'Greensleeves', Roy Hart's Memory class gaffer entering the Yacht Harbour
Bridgemarsh Marina astern
Bridgemarsh Island to port
One of many yachts and motorboats that passed by while I was having lunch
A Squib heading upriver
A Rannoch two-man ocean rowing boat
'Pike' being put to bed in her boathouse
When it comes to having a sail, good weather makes a big
difference. Yesterday’s was perfect, and the most important aspect was the
character of the wind – its direction and speed. The wind was
generally from the north and never more than a Force 2, which was ideal for
exploring Bridgemarsh Creek, a backwater where I seldom sail, on account of it
being shallow and because the prevailing wind is from the SW. It is best done when the tide is making, so that if
the boat gets stuck on the mud she will float free.
Burnham high water
was at 1140, and by arriving at the eastern entrance of the creek at 1015 I had
ample time for a leisurely sail to the exit at the other end before the ebb. The flood tide enters at the eastern end, and on
approaching the creek I felt the speed of water increase. ‘Pike’ was being
lee-bowed into the narrow orifice from where I could see the masts of yachts
poking up above the muddy bank of Bridgemarsh Island.
I was amazed at how quiet it was - the only sound I could
hear was that of tiny wavelets slapping ‘Pike’s’ bow. These happy, chuckling
notes, resonated by her bow chamber, lifted my soul; as did the dancing peak of
her tanned sail that jigged to and fro before an infinite, azure, cloudless
sky. Around the corner, two scruffy buoys marked the channel, and there ahead
lay many yachts berthed at pontoons that straddled the creek. Uncertain if
they were linked to the northern shore by walkways, I chose to glide through a
gap to the south of them. I wove a course between clumps
of motionless weed floating on the surface, and I occasionally glanced
astern to see if any had lodged on the rudder.
This was an adventure. Having no chart and no GPS, it was
back to basics. Deeper water was generally to be found closer to steep-sided
banks, but I came to a point near the end of the creek where there appeared to
be an island, one that I could not remember being there on previous excursions. To starboard and
beyond it, I could see a high bank along which runs a footpath from North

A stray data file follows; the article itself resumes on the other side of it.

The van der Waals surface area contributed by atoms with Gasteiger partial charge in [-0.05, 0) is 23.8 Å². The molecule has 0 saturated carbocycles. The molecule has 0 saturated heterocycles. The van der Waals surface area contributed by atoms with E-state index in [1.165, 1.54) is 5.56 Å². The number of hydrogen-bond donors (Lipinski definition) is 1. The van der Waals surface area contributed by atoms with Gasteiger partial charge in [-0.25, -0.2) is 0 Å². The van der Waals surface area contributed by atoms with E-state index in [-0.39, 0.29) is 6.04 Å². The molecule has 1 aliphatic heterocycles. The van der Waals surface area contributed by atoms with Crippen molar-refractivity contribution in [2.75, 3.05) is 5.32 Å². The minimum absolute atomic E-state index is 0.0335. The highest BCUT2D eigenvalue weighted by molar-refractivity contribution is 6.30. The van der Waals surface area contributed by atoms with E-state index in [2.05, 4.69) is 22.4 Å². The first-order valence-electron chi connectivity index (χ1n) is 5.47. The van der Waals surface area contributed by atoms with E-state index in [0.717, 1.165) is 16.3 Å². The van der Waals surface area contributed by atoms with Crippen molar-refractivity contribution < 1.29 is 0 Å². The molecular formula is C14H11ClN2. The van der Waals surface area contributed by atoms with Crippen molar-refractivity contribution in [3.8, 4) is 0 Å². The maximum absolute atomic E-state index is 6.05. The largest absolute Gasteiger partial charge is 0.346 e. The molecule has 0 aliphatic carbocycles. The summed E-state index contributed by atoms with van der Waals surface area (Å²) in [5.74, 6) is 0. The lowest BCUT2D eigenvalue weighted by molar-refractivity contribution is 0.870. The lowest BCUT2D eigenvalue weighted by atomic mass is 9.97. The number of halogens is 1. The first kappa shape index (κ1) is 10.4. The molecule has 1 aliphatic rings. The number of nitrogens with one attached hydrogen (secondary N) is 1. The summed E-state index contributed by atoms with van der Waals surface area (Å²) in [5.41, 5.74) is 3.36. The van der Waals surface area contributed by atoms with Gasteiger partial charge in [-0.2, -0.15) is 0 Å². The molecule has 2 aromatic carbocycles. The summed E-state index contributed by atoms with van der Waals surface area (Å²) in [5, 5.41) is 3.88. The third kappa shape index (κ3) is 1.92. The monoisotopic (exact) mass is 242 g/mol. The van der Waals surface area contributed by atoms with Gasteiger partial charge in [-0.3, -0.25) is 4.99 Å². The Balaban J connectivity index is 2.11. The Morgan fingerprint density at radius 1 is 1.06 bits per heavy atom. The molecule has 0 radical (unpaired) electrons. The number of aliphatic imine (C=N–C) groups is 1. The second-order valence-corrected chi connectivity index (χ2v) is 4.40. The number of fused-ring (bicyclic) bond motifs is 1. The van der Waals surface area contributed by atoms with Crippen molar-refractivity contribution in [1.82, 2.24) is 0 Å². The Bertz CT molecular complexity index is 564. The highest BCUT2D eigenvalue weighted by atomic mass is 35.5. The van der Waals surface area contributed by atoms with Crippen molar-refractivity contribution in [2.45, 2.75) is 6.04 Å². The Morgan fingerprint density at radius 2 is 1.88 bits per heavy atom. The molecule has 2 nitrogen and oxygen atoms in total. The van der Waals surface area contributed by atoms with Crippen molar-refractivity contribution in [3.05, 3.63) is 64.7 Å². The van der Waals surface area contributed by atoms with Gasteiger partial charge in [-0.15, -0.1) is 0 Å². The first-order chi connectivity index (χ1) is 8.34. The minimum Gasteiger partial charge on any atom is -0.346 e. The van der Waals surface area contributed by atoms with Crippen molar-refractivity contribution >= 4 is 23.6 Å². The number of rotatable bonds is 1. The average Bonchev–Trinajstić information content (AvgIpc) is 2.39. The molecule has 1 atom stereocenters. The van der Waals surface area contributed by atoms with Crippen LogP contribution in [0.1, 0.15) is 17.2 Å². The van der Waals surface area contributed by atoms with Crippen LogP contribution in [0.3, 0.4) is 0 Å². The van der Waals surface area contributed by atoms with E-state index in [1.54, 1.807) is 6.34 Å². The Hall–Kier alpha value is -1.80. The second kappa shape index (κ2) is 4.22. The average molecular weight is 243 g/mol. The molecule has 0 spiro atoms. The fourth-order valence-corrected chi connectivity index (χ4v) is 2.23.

Fambridge Yacht Station to Bridgemarsh Marina. A choice had to made, which side
of the island to go, and I chose the wider stretch of water to the SW, beyond
which I could see what looked like the exit leading to the Crouch.
Once again, back on the river, I was free to take a break
and to have an early lunch. I brailed the sail and left ‘Pike’ to her own
devices. She very slowly drifted towards the Fambridge moorings while I relaxed,
munched and took in the many comings and goings of yachts and motorboats. I was
reminded that it was a Saturday, and like me, all of us were there seeking what
pleasure we could find. Therefore I could not grumble when my little boat was
tossed like a cork on the wakes of gin palaces, of which there were several,
seemingly taking part in manoeuvres resembling a naval exercise. They proceeded down river in convoy to a distant buoy and returned to the Fambridge moorings.
As I made sail and got under way for Burnham Yacht Harbour the
wind veered, causing ‘Pike’ to be close-hauled, but the sailing was delightful.
I lay on the floor of the boat with my feet facing forwards elevated on the
thwart; I held the tiller with my raised right hand and the sheet in my left. I
felt the wind on my cheek, inhaled the fragrant air and thanked God for His
love and kindness to me.
Back at the Yacht Harbour I skipped past the queue of motor
yachts waiting for fuel, and the boat came to a gentle halt at the
slime-covered slipway, the tide having fallen several feet. Getting ‘Pike’ on
her trolley past the green sludge without sliding and landing on my backside
required patience and tiny steps taken with caution.
Just before leaving the Yacht Harbour for the journey home,
I had the privilege of meeting Charlie Pitcher who was there helping someone
launch a two man rowing boat manufactured at Charlie’s yard.
The Ocean Rowing Company
Battlesbridge (Where I first saw ‘Greensleeves’, a Memory